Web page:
According to the Office for National Statistics (ONS), in 2012, there were 5.9 million people cohabiting in the UK making it the fastest growing family type in the UK.
There are many reasons why couples choose to move away from the idealistic notion of marriage and choose to cohabit instead. These may include wanting to test compatibility or to establish financial security before marrying. It may also be because they are unable to legally marry. Some choose cohabitation because they do not want to be controlled by political, religious or patriarchal institutions.
Whatever the reason, many of these couples wrongly believe that they will be entitled to the same rights as married couples. This is far from correct. Cohabiting couples often find out when it is too late that the legal protection afforded to married couples, does not extend to them.
When a marriage breaks down the couple have distinct rights against each other by virtue of their marriage. These include claims against property (whether in the spouses joint or sole names); income - known as ongoing spousal maintenance where one party may have an ongoing financial support on a monthly basis; and pensions. Cohabiting couples do not have any such rights or claims against the other partner!
The last claim married couples have by virtue of their marriage is a claim against the others estate. For example, in a marriage, when one spouse dies, the other spouse has the legal right to inherit a portion of the deceased spouse's estate. In cohabitation, when one cohabitant dies, his or her property will pass to those named his or her Will or, if there is no will, according to the rules of intestacy. The surviving cohabitant partner has no claim to the estate unless he or she was named in the deceased Will. the higher earner in the marriage may have the obligation to provide financial support for the other spouse. Cohabiting couples will not incur this obligation.
Do you have ANY rights as a cohabiting couple?
Although there is a Cohabitation Rights Bill 2014-15 which provides certain protections for those who live together as a couple or have lived together as a couple, it is still going through the stages at the House of Lords before it can become a law. There are several stages the bill has to pass, which could take some time. There is currently no statute that deals with financial claims of cohabiting couples and therefore they are not afforded the certainty and protection that Married couples enjoy under the Matrimonial Causes Act 1973.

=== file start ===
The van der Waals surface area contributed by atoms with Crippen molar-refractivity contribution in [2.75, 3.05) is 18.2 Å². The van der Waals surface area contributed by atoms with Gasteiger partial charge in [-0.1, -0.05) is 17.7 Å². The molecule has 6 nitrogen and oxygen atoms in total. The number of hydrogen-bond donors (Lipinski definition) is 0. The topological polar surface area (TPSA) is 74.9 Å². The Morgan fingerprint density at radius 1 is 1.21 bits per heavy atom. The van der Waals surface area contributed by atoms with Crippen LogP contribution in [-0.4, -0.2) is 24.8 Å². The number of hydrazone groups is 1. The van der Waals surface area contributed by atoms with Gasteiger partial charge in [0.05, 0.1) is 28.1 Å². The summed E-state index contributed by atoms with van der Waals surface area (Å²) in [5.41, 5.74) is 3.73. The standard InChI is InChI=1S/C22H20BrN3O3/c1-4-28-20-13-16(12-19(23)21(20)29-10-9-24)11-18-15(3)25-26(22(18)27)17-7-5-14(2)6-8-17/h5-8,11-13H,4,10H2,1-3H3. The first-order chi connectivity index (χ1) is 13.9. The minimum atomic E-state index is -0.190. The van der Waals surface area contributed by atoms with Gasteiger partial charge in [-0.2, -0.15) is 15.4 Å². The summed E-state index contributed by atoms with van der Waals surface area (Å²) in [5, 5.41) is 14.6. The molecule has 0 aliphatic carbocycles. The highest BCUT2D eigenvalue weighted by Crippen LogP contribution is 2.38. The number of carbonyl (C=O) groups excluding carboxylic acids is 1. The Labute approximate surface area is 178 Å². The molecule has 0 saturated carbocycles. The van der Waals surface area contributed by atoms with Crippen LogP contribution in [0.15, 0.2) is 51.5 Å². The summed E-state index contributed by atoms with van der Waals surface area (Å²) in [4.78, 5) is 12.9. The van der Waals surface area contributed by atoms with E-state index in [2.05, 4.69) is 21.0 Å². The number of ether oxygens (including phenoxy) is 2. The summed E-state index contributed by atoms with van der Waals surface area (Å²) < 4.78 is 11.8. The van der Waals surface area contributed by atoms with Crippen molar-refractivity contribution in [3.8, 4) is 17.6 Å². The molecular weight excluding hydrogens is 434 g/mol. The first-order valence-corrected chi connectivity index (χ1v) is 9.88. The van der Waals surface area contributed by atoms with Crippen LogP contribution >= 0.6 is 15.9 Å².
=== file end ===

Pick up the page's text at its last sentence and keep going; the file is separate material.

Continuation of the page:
Equally in the event of a dispute arising in relation to property of cohabiting couples there is no family law protection, the couple will have to rely of claims under the Trusts of Land and Appointment of Trustees Act 1996. These applications are notoriously complex and costly.
What should you do to gain some legal rights as a cohabiting couple?
In order to provide certainty and agreement between cohabiting couples they can look at entering into a Cohabitation Agreement. This is a contractual agreement setting out how the couple are going to live together and how any property will be divided if the relationship breaks down.
Whilst the court is not bound by an agreement contained within a Cohabitation Agreement, provided the couple has received independent legal advice and the provisions of the agreement are fair, the court is more likely to rely on a cohabitation Agreement as evidence in any Trusts of Land and Appointment of Trustees Act 1996 (ToLATA)application.
What can be covered in a cohabitation agreement?
There are many issues that can be agreed upon within a Cohabitation Agreement which include:
- ownership of the family home and other assets,
- how outgoings for the family home are to be discharged,
- an agreement as to the course of action to be taken regarding property on the breakdown of the relationship.
It can even deal with issues regarding children, although, any agreement relating to children will be open to review by the court.
Whilst some may consider it cynical, there are many benefits to entering into a Cohabitation Agreement. It is sensible, at the early stage of the relationship, to plan for the future to prevent emotional turmoil and unnecessary expense. Entering into a Cohabitation Agreement also provides an element of certainty.
If you and your partner would like to have a confidential discussion about your specific situation, please feel free to contact me at the office on 01604 828 828.